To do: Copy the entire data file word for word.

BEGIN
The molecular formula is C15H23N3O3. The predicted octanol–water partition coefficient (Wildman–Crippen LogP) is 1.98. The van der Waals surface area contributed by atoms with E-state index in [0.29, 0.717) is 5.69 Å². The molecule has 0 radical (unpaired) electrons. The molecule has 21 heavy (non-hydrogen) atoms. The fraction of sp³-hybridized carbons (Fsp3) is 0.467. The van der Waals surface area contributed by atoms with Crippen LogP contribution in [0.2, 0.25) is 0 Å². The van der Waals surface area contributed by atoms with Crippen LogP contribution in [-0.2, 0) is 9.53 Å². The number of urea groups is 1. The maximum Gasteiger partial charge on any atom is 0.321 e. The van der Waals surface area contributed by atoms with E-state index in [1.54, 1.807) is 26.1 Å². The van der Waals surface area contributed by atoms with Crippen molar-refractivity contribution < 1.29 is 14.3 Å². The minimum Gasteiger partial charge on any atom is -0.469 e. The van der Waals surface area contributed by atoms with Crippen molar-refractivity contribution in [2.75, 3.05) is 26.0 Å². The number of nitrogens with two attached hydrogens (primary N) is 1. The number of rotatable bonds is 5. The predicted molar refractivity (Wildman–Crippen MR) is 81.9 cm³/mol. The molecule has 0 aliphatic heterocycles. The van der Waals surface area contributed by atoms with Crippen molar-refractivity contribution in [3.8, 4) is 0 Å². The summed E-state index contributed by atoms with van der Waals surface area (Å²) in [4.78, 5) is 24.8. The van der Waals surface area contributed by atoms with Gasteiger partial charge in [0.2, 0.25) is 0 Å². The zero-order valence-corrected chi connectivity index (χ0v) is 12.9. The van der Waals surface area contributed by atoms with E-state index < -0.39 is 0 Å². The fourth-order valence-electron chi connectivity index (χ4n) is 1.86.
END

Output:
The molecular formula is C15H23N3O3. The predicted octanol–water partition coefficient (Wildman–Crippen LogP) is 1.98. The van der Waals surface area contributed by atoms with E-state index in [0.29, 0.717) is 5.69 Å². The molecule has 0 radical (unpaired) electrons. The molecule has 21 heavy (non-hydrogen) atoms. The fraction of sp³-hybridized carbons (Fsp3) is 0.467. The van der Waals surface area contributed by atoms with Crippen LogP contribution in [0.2, 0.25) is 0 Å². The van der Waals surface area contributed by atoms with Crippen LogP contribution in [-0.2, 0) is 9.53 Å². The number of urea groups is 1. The maximum Gasteiger partial charge on any atom is 0.321 e. The van der Waals surface area contributed by atoms with E-state index in [1.54, 1.807) is 26.1 Å². The van der Waals surface area contributed by atoms with Crippen molar-refractivity contribution < 1.29 is 14.3 Å². The minimum Gasteiger partial charge on any atom is -0.469 e. The van der Waals surface area contributed by atoms with Crippen molar-refractivity contribution in [2.75, 3.05) is 26.0 Å². The number of nitrogens with two attached hydrogens (primary N) is 1. The number of rotatable bonds is 5. The predicted molar refractivity (Wildman–Crippen MR) is 81.9 cm³/mol. The molecule has 0 aliphatic heterocycles. The van der Waals surface area contributed by atoms with Crippen molar-refractivity contribution in [3.8, 4) is 0 Å². The summed E-state index contributed by atoms with van der Waals surface area (Å²) in [4.78, 5) is 24.8. The van der Waals surface area contributed by atoms with Gasteiger partial charge in [0.2, 0.25) is 0 Å². The zero-order valence-corrected chi connectivity index (χ0v) is 12.9. The van der Waals surface area contributed by atoms with E-state index < -0.39 is 0 Å². The fourth-order valence-electron chi connectivity index (χ4n) is 1.86.